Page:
Facelifts / Neck lifts
Wrinkles are a natural process of aging and occur when certain hormones lose their effect. Cell regeneration becomes weaker and collagen is broken down in the connective tissue. These natural causes are accelerated by so-called extrinsic factors such as stress, nicotine consumption, lack of sleep, lack of exercise, poor diet, exposure to the sun and tanning booths. The muscular structure becomes slack and lipid deficiency manifests itself: the skin becomes brittle, dry and wrinkled. Skinfolds in the face and cleavage become particularly noticeable and bothersome. Face lifts / Neck lifts can turn the biological clock back a little and help you to look fresh and youthful again.
When performed by a professional surgeon, lifts are particularly long-lasting and can be effective for ten to fifteen years. They cover the following areas: Brow lifts, mid face lifts, temporal lift (temples), neck lifts.
It is not possible to treat all problem areas in a single procedure.
It is important to conduct a detailed interview with the patient before the carrying out any lift procedure. During the course of the interview, before and after simulation is used to show the patient the kind of changes the procedure is likely to bring about. The procedure can be performed under local anaesthetic or, if the patient wishes, under general anaesthetic. Thanks to the so-called short-scar technique, required incisions leave only minimal scars on the ears and are not visible later. After the incisions are made, the skin layer is loosened, the muscle layer is made taut and then fixed with special threads that are subsequently broken down by the body. A lift will take about three to four hours.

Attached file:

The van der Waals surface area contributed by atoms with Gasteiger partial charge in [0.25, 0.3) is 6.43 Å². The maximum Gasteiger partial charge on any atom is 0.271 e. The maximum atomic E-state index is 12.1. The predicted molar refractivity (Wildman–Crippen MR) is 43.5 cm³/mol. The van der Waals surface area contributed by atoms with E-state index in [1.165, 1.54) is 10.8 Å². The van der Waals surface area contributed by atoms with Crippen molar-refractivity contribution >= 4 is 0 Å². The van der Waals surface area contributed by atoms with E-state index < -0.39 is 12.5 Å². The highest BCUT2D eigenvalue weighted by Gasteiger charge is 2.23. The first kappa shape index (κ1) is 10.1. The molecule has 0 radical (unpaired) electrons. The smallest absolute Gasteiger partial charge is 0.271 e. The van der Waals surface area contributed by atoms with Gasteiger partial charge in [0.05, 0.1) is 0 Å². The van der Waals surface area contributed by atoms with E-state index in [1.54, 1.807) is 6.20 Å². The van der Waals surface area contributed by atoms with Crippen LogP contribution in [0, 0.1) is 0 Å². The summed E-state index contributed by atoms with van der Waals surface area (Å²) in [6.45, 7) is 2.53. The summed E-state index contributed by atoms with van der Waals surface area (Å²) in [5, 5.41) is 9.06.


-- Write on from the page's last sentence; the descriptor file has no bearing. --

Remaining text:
A drain is subsequently put in place, so that the wound fluid can flow. Patients will have to wear a tight bandage for at least one day to prevent swelling and bruising and will not be able to work for at least a week.
The extent of bruising and swelling is as one might expect. Healing takes place naturally after a few weeks or months in the same way as for any vascular or nerve-related injuries which are extremely rare. If wounds do not heal well, thickened scars (keloids) may remain, which can be corrected in a follow-up procedure for which there would be no charge. There may be minor infections of the wound which antibiotics can help to resolve quickly and effectively. If the procedure entails any incisions in the scalp, a number of hair follicles may be removed. There are also the usual risks associated with a local or general anaesthetic (cardiovascular problems, intolerance to medication, breathing problems, nausea, vomiting and post-surgical hoarseness).